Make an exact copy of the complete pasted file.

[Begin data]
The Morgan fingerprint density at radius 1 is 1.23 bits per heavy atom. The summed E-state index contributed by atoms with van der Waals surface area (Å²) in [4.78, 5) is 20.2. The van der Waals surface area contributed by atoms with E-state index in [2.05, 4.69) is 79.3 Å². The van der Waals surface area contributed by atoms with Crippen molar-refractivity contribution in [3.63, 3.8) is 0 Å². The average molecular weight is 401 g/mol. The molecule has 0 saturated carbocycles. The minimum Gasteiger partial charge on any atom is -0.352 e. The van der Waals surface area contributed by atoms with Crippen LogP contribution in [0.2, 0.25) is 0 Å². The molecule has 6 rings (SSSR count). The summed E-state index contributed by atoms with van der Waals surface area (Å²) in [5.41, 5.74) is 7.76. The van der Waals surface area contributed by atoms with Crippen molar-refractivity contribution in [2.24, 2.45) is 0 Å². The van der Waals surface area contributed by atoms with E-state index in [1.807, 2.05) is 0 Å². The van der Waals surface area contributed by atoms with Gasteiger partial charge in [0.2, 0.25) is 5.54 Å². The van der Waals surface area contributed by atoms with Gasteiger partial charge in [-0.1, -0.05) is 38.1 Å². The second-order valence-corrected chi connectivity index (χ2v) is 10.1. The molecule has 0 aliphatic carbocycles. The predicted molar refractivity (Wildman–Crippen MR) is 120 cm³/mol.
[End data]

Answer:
The Morgan fingerprint density at radius 1 is 1.23 bits per heavy atom. The summed E-state index contributed by atoms with van der Waals surface area (Å²) in [4.78, 5) is 20.2. The van der Waals surface area contributed by atoms with E-state index in [2.05, 4.69) is 79.3 Å². The van der Waals surface area contributed by atoms with Crippen molar-refractivity contribution in [3.63, 3.8) is 0 Å². The average molecular weight is 401 g/mol. The molecule has 0 saturated carbocycles. The minimum Gasteiger partial charge on any atom is -0.352 e. The van der Waals surface area contributed by atoms with Crippen LogP contribution in [0.2, 0.25) is 0 Å². The molecule has 6 rings (SSSR count). The summed E-state index contributed by atoms with van der Waals surface area (Å²) in [5.41, 5.74) is 7.76. The van der Waals surface area contributed by atoms with Crippen molar-refractivity contribution in [2.24, 2.45) is 0 Å². The van der Waals surface area contributed by atoms with E-state index in [1.807, 2.05) is 0 Å². The van der Waals surface area contributed by atoms with Gasteiger partial charge in [0.2, 0.25) is 5.54 Å². The van der Waals surface area contributed by atoms with Gasteiger partial charge in [-0.1, -0.05) is 38.1 Å². The second-order valence-corrected chi connectivity index (χ2v) is 10.1. The molecule has 0 aliphatic carbocycles. The predicted molar refractivity (Wildman–Crippen MR) is 120 cm³/mol.